As you rise in the scale of existence you find this individuation being accentuated. All cows are alike and they are different from buffaloes. So all cows are individuated from buffaloes, which are individuated from the cows on the other hand, but the faces of all the cows, each one of them has a difference. Unless you minutely examine, you may not be able to distinguish one from the other. The distinction is very slight and when you come to human faces the individuation is very great. The difference in one face of the cow and the other face of the cow is not much, there is a difference, there is an individuation. But when you come to human faces the difference is tremendous and the individuation is very great.

In other words in all progressive movements of evolution, there is a greater and greater stress on individuation. The more you develop, the more individual you become, this is one specialty of development. So when we rise from the lower level of the consciousness to the other—now we are coming to the main theme. We have reached where we are now up to the mental level. And if you want to move upwards, everybody who develops upwards has a necessary tendency to concentrate upon his individual development. Sometimes, we may even be reproached that we become too selfish, too self-centered but the truth behind it is that if you really want to move forward, this tendency will become inevitable. You become more and more individuated and the aberration of it is that one can become very egoistic, highly egoistic. Where one wants to be so different from the others that if an egoistic man finds that somebody else has become like him, he doesn’t like it, he still wants to become something quite different from the others. The whole search for originality, novelty, in all egoistic individuals is because of this. In the rajasic consciousness it becomes a kind of an aberration. A desire to become quite different from the others is like a mania in fact, but the truth behind it is that there is something to be discovered as you rise in higher consciousness. The discovery of the true individuality of which we spoke earlier in the beginning because every individual has Jivatman and Jivatman is specifically related to Shakti. Since both Shakti and individual Jivatman are not known in our normal consciousness. This action of Shakti and the individual is secret, action, is there, because they exist, but because of this knot the flow of this knowledge is not straight. Therefore, it works secretly and as you rise, there is a greater and greater pressure of the Shakti and of this Jivatman. This search of this Jivatman is a very important element of ascent from our present level of consciousness to the Supermind and emphasis on individuation. But if you want to make the best use of this sense of individuation then we have to distinguish clearly in our mind that this Jivatman is different from egoistic consciousness. If you really go on developing your egoism then the knot of egoism will become so powerful that the light which is coming from above will be still obstructed, therefore, the said passage from below to higher, is to reduce egoism and yet to discover your true individuality, the non-egoistic, unegoistic individuality.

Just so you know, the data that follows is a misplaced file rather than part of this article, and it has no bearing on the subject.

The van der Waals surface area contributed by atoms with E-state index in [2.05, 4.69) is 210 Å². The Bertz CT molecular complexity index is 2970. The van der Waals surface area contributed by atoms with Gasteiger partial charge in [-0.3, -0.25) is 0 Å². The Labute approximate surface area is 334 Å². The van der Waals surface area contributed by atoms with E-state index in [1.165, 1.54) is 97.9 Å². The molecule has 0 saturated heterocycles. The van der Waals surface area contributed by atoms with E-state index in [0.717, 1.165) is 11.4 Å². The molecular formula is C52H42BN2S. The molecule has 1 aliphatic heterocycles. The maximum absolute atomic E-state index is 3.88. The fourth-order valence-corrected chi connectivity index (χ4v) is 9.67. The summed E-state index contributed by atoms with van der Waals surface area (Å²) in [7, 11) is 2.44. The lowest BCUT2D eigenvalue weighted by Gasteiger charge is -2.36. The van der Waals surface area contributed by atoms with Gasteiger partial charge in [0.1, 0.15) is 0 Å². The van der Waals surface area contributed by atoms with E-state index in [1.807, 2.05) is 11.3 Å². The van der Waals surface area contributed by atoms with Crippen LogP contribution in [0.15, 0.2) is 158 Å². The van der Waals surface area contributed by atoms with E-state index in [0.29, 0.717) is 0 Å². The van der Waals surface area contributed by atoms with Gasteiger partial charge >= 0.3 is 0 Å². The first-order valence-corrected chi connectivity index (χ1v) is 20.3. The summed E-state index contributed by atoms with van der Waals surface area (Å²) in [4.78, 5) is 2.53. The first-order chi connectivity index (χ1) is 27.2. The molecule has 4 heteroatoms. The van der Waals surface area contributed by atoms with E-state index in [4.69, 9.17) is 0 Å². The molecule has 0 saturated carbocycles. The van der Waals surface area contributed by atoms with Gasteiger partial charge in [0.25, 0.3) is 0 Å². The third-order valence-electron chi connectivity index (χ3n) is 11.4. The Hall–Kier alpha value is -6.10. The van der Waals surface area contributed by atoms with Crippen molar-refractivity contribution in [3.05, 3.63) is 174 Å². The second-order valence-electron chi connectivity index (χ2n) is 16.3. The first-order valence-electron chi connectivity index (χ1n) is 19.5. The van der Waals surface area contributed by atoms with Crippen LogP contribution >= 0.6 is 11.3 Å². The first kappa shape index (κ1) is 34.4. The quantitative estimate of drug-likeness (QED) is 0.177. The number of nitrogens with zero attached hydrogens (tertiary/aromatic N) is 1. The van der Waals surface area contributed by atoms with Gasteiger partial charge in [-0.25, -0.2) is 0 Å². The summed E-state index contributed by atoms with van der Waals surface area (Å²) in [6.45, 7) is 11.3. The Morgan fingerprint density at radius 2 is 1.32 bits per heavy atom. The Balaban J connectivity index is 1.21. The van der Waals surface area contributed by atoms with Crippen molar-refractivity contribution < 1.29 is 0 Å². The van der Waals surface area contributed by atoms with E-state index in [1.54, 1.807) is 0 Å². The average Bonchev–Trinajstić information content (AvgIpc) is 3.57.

One of the elements which plays a great role in the discovery of the true individual as distinguished from the egoistic consciousness is the experience of choice. Every one of us has an experience of choice; choice implies presentation before our consciousness of alternatives. There is no choice where there are no alternatives. So experience of the presentation of alternatives and our experience of choosing one of them,—this experience is of great importance. Normally we feel that when alternatives are presented to you and you choose one of them, you really feel that you have tried your best to make the best choice and a real choice, meaning thereby that it is your free choice, not compelled by anybody. You have made a real free choice and you call it a free will. You experience that you have had a free will by exercise of which you have chosen.

If you concentrate upon this experience of free will then a certain knot will be loosened by which we can make a distinction between egoism and the true individual. If you really want to understand what is Jivatman as distinguished from egoistic consciousness then let us concentrate upon the experience of free will. This is a very important element by which we can rise from our present level of consciousness to the superconscient.

You had many questions already but I did not allow you to put any questions at all, I went on speaking.